- This is after the three-judge bench granted a 45-day Stay Order to the earlier judgement.
- The court granted the orders meaning that the state is free to continue collecting the tax until January 10, pending any other orders from the Court of Appeal.
The Ministry of Housing and Urban Development has said all employers must continue deducting the Affordable Housing Levy from their employees and remitting the same to the Kenya Revenue Authority.
In a statement on Wednesday, Cabinet Secretary Alice Wahome, also said the levy remitted should include the employers' contribution.
This is 1.5 per cent of the employee's earnings to the fund with employers required to match an equal amount.
The Ministry warned that employers who fail to deduct the levies will be penalised as per the law.
"Please note that the employer’s contribution to the Affordable Housing levy is an allowable deduction under Section 15 of the Income Tax Act," Wahome said.
"An employer who fails to comply with the law shall be liable to payment of a penalty equivalent to two per cent of the unpaid funds for every month if the same remains unpaid."
She added that the housing ministry is committed to ensuring employers are optimally supported and will continuously engage stakeholders to enhance compliance with the ALH deductions.
Wahome's statement comes barely a day after the High Court declared the Housing Levy unconstitutional and shortly after, ordered that Kenyans will continue funding the same until January 10, 2024.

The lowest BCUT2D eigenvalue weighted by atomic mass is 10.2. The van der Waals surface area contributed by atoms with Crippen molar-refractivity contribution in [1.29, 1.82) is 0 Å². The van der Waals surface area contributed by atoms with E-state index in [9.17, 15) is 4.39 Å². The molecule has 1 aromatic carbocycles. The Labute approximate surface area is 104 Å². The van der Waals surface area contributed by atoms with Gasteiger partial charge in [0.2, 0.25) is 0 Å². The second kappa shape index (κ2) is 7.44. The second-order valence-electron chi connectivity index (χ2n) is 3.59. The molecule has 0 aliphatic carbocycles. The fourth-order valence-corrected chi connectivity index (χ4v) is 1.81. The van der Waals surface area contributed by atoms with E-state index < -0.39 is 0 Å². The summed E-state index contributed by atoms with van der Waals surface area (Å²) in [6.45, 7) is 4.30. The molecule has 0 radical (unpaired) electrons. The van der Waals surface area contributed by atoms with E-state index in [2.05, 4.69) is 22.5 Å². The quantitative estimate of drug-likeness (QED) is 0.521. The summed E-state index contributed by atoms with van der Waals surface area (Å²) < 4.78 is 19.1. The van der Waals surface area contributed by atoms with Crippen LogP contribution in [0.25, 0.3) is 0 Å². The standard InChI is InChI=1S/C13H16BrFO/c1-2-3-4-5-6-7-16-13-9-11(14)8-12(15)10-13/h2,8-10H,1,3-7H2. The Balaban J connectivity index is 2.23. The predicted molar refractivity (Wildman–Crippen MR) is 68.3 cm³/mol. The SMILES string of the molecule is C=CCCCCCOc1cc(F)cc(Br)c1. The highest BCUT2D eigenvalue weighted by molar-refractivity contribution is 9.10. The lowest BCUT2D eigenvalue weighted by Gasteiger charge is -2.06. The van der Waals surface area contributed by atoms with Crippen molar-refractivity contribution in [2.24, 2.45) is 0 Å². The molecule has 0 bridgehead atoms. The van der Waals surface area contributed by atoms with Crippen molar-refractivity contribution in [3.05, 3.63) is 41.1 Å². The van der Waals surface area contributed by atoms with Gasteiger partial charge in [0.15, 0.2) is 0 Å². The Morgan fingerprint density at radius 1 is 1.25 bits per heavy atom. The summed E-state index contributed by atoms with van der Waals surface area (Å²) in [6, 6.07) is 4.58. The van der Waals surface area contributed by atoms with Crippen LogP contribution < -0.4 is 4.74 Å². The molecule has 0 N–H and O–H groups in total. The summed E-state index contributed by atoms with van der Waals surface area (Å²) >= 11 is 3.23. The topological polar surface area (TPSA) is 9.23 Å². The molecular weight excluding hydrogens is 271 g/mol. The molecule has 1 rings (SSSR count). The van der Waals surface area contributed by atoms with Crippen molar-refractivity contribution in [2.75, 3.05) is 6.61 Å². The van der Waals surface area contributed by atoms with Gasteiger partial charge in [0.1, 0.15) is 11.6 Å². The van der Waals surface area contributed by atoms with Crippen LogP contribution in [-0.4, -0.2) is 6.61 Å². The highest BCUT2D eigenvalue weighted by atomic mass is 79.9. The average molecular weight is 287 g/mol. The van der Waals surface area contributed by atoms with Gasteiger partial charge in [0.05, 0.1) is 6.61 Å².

This is after the three-judge bench granted a 45-day Stay Order to the earlier judgement.
Sitting on Tuesday, judges David Majanja (presiding), Christine Meoli and Lawrence Mugambi ruled the levy as unconstitutional, null and void.
They cited discrimination in the section supporting the levy.
"...That levy against persons in formal employment with the exclusion of other non-formal earners without justification, discriminatory, irrational, arbitrary and in violation of Articles 27, 201 of the constitution," Justice Majanja said.
Minutes after the ruling, the state through lawyer George Murugara asked the court to stay the orders.
He said this would enable the government to make necessary adjustments and contemplate whether they would appeal the decision.
This was opposed by the petitioners including the President of the Law Society of Kenya Eric Theuri.
They argued that the application was in a negative order.
However, after deliberations, the court granted the orders meaning that the state is free to continue collecting the tax until January 10, pending any other orders from the Court of Appeal.
"An order of stay be and is hereby issued staying the effect of this judgement issued today November 28, 2023, pending the filing of a formal application for the stay of conservatory orders in the Court of Appeal," Justice Majanja ruled.